More Coaching Change Thoughts

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Published: November 13, 2009

Point Differential

There are a bunch of reasons why Byron was fired, but lets be real.  The primary reason was the number -4.7.  That’s the Hornet’s current efficiency differential, meaning that for every 100 posessions the Hornets play, they give up almost 5 more points than they score.  5 points doesn’t seem like much, but it really is.  As I’ve said before on this blog, efficiency differential has a very strong correlation to a predicted number of wins.  At that differential, the Hornets are looking at 29 wins for the season.  29 Wins with an MVP candidate and two borderline all-stars.

Yes.  It’s early.  Yes, the Hornets have played some very good teams on route to their 3-6 record (Celtics, Suns, Spurs, Lakers) but the losses have been disheartening.  If the Hornets were 3-6 but competitive, only losing by 5-8 points or so per game, I’d feel comfortable with the team turning it around.  But they haven’t.   During their six losses, they Hornets have trailed at halftime by an average of 11 points.  That’s not even staying in contact.

Now, I was already leaning towards wanting Byron to be let go over the summer, so me arguing that his dismissal was justified isn’t surprising.  However, I didn’t come to that decision lightly, as you can see in this post.  And that post doesn’t even mention what happened during the Game that Shall Not be Named: A 58 point record-setting drubbing.  At home.  This isn’t football, where three or four mistakes can lead to big plays that break a game open and cause a huge score differential.  In basketball points are earned in 1’s, 2’s and 3’s.  It takes sustained suckiness to go down 58 points.  Do the players take the blame?  Yes.  But so does Byron.

It’s clear what probably saved him then was his relationship with CP3.  Being close to an MVP candidate can extend your shelf-life.

Paul = Garnett

This has been eating at me a bit.  In the past three months I’ve seen the Hornets compared over and over to the Timberwolves and Kevin Garnett’s struggles to succeed there.  I’ve now seen it in print four times mentioned in relation to this move.  Let’s get some perspective here:

Kevin Garnett missed the playoffs his first year, and then went to the playoffs and got bounced in the first round for 7 straight seasons.  Paul got into the second round in his 3rd season.  He already has more playoff wins(8) than Garnett had after his first eight years(7).  The Hornets have had one “down” year(49-33) and struggle out of the gate, and suddenly Paul is in Garnett land?

There is also no relation between the Wolves owner Glen Taylor and George Shinn.  Nothing in Shinn’s makeup makes it seem like he’d be willing to sit around while his team is bad.  It took Glen Taylor 10-11 years to make McHale coach the team he put together.  Jeff Bower  is being moved into that role a season and a half after their breakout season.  Shinn will shake things up – and he’s also already proven he’s happy to blow things up if he thinks things aren’t working – witness the Hornet’s 2004-2005 season.  You have to remember that this is George Shinn’s one and only business.  He doesn’t have other business to help him out with his finances and to cover losses.  He cannot sit on his hands and watch it struggle.  He will make moves.  Like he did yesterday.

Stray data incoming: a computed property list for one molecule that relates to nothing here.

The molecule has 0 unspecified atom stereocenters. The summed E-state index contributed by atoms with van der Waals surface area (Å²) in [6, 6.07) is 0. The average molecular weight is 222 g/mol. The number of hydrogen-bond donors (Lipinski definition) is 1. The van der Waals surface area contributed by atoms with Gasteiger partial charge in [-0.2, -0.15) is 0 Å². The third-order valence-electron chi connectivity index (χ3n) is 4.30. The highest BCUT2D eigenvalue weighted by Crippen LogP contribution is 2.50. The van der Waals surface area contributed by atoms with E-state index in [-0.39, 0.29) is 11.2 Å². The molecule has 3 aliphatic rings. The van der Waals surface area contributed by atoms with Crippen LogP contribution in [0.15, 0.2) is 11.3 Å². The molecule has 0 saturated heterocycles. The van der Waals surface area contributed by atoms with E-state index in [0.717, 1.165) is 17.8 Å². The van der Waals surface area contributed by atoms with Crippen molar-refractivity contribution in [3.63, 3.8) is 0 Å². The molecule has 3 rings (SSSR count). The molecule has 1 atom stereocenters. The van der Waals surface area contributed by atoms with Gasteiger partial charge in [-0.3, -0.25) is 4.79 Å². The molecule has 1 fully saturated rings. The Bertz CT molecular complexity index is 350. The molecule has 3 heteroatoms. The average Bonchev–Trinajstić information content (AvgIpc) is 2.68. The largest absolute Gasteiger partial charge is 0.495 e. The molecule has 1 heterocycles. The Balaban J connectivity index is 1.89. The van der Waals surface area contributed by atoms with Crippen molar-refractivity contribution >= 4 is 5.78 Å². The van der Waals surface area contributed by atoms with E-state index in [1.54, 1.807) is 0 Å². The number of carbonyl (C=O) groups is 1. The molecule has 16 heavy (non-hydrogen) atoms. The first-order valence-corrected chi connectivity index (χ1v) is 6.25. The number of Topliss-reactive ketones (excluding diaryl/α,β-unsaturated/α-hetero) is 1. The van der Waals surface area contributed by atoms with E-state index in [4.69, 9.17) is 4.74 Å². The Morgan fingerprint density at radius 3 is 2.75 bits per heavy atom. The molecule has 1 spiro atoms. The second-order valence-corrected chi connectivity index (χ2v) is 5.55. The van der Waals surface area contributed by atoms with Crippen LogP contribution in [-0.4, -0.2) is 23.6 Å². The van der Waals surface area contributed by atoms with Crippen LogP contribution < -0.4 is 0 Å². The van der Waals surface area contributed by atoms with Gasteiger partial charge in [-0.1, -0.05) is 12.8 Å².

Poor wittle Hornets

Another aspect of any coverage of the Hornets has been the continuous attacks on the Hornets financial viability.  They’ve been accused of 1) having a podunk training facility, 2) being unwilling to pay money for coaches, 3) not being willing to pay for players, and 4) being slammed repeatedly for being cheap.  Sigh:

  1. The Hornets had an agreement with Louisiana to have them build a 20-million dollar training facility.  The Hornets was asked by the cash-strapped state, to change that agreement and traded the top of the line facility for a Hornets-only expansion to the Alario Center and finanical incentives.  So the part of the Alario center where all those public events happen that several writers have gleefully pointed to?  They don’t occur where the Hornets practice.  Oh, and the financial incentives have pretty much guaranteed the Hornets will stay in New Orleans through 2014.  I’m sorry if I don’t see that as a bad thing.
  2. Byron Scott was top-5 in the NBA in salary, making 5 million a year after his extension two years ago.  So . . . not cheap.
  3. The Hornets currently carry the 12th highest payroll in the NBA.  Yeah, they’d probably like to shed 4 million and get under the Tax.  But ask any team over the Tax line and you’ll hear the same thing.  A $73 Million dollar payroll isn’t something to turn up your nose at.
  4. There is a little merit in this last criticism.  The front office is thinner than most other teams have.  But the reality is the Hornets have always operated with a thin front office, and yet, if you ignore the initial three expansion years of the franchise, they have posted a franchise winning percentage of .531.  Out of 27 teams that played during that same stretch (Raptors, Grizz and Bobcats are too new) that ties the Hornets for 11th best with the Heat.  That small front office is hardly making the team unviable.

The Hornets play Portland tonight, and this little rant took up all my writing time today, so I’m sorry but I won’t have a preview of the game up for you.  Just know that Portland is always a tough game, and the Hornets would not have an easy time of it even if they weren’t going through some up-heavel.  I’m just hoping that it doesn’t develop into another blowout.

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